Several subsequent studies that focused on the objective correlates of specific periods of Transcendental Consciousness during the TM technique have found that the physiology of "TC" is not what the relaxation response would predict. During Transcendental Consciousness, respiration is abruptly reduced by 40% or even suspended for up to a minute without compensatory breathing afterwards. 5, 17-19 EEG power and coherence in the 6-10 Hz band peaks, with large individual differences in peak frequencies and scalp locations 19 . Contrary to the RR hypothesis, however, skin conductance, an unambiguous marker of sympathetic nervous system activity, increases at the onset of the Transcendental Consciousness period. 19 This is interpreted as corresponding to the subjective experience of heightened inner awareness during Transcendental Consciousness . 19 As seen above, this 'exhilaration' component of Transcendental Consciousness is universally reported, e.g., "become a living soul" (Wordsworth), "the clearest of clearest, the surest of the surest" (Tennyson), "immense serene joy", "stupefaction of being" (Ionesco). TM meditators describe Transcendental Consciousness as "exhilarating", 'lively alertness", "absolute stillness that is alive and full", "my mind in this state becomes fully alert and completely relaxed", "...being aware of nothing, yet this awareness is very alive", "...even if there were no thoughts or any the content in the awareness, I was awake, it was far from any sleep-like state."(p. 1572) 5 Thus, there is an activation component to Transcendental Consciousness and it is not simply a state of relaxation.


1. Maharishi Mahesh Yogi. On the Bhagavad-Gita: A New Translation and Commentary, Chapters 1-6. Baltimore: Penguin, 1969


2. James W. The Varieties of Religious Experience. New York: Mentor/NAL, 1902/1958


3. Stace WT. Mysticism and Philosophy. London: Macmillan Press, 1973


4. Alexander CN, Boyer WR. Seven states of consciousness. Modern Science and Vedic Science. 1989;2:325-371.


5. Severeide CJ. Physiological and phenomenological aspects of Transcendental Meditation. In: Chalmers RA, Clements G, Schenkluhn H, Weinless M, ed. Scientific Research on Maharishi’s Transcendental Meditation and TM-Sidhi Program: Collected Papers. Vlodrop, the Netherlands: MVU Press, 1979/1989:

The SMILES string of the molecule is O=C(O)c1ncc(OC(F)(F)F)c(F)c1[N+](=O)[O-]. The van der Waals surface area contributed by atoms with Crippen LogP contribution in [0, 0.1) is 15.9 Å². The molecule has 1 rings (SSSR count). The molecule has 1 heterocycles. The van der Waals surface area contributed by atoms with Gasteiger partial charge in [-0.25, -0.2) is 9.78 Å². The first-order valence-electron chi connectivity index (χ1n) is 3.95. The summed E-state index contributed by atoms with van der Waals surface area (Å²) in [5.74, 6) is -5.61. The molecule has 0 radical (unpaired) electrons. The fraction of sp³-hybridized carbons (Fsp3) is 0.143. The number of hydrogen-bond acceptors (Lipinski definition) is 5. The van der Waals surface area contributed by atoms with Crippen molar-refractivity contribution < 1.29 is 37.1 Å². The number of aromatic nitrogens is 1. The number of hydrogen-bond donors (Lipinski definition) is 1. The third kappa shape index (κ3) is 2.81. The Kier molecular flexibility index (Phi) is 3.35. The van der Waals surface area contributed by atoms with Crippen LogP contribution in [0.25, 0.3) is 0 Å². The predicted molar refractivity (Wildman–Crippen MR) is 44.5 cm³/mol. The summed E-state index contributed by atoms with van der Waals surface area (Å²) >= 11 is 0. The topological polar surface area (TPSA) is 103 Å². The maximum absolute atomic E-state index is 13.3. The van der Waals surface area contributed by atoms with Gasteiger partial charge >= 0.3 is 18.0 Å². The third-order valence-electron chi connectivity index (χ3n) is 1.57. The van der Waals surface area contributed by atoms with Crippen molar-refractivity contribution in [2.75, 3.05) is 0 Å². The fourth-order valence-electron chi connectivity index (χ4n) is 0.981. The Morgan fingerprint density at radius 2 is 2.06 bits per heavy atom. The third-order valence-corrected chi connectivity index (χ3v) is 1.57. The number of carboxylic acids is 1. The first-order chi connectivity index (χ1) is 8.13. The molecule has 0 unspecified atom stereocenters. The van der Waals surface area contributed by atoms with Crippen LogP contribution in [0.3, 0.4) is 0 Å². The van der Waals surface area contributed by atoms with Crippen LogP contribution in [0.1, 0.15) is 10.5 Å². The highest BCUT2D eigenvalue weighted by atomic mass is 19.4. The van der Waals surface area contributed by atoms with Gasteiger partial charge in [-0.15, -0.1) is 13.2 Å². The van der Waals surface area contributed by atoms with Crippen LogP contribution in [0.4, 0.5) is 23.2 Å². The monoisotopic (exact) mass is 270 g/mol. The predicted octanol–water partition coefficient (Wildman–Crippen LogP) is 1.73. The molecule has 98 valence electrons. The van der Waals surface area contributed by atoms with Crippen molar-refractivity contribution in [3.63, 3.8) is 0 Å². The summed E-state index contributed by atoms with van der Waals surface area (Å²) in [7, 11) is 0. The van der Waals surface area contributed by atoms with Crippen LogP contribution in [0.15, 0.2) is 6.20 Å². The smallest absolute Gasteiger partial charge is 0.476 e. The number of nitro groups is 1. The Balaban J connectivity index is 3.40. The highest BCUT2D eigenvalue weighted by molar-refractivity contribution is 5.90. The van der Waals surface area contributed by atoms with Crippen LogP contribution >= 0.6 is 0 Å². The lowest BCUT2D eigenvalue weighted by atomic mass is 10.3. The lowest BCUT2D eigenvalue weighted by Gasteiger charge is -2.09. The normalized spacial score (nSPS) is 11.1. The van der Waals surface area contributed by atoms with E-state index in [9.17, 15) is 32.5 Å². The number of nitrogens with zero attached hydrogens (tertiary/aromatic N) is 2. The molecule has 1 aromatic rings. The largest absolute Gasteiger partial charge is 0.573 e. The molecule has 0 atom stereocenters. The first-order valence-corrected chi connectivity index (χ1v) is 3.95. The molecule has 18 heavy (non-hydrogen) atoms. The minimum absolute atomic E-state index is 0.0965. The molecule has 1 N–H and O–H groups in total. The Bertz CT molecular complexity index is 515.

6. Chandler K. Experiences of Higher States of Consciousness & Philosophy. Fairfield, IA: Fairfield Press, In press


7. Pearson C, Pearson M. Waking Up from the Waking State. Fairfield, IA: Fairfield Press, In press


8. Shear J. The Inner Dimension: Philosophy and the Experience of Consciousness. New York: Peter Lang, 1990:243.


9. Katz J. The philosophy of Plotinus: Representative books from the Enneads. New York: Appleton-Century-Crofts, 1950


10. Hagel GWF. Phenomenology of mind. (2nd ed.) London: George Allen & Unwin, 1910/1949


11. Wordsworth W. Tintern Abbey. In: Abrams MH, ed. The Norton Anthology of English Literature. 4th ed. New York: W.W. Norton, 1798/1979: 155-158. vol 2).


12. Tennyson H. Alfred, Lord Tennyson: A memoir by his son. (new ed. ed.) London: Macmillan, 1899


13. Ionesco E. Present past past present: A personal memoir. New York: Grove Press, 1971


14. Orme-Johnson RF. A unified field theory of literature. Modern Science and Vedic Science. 1987;1:323-373.


15. Wallace RK. Physiological effects of Transcendental Meditation. Science. 1970;167:1751–1754.


16. Wallace RK, Benson H, Wilson AF. A wakeful hypometabolic physiologic state. Am J Physiol. 1971;221:795–799.


17. Farrow JT, Hebert JR. Breath suspension during the Transcendental Meditation technique. Psychosom Med. 1982;44:133–153.


18. Badawi K, Wallace RK, Orme-Johnson D, Rouzeré AM. Electrophysiologic characteristics of respiratory suspension periods occurring during the practice of the Transcendental Meditation program. Psychosom Med. 1984;46:267–276.


19. Travis F, Wallace RK. Autonomic patterns during respiratory suspensions: Possible markers of Transcendental Consciousness. Psychophysiology. 1997;34:39-46.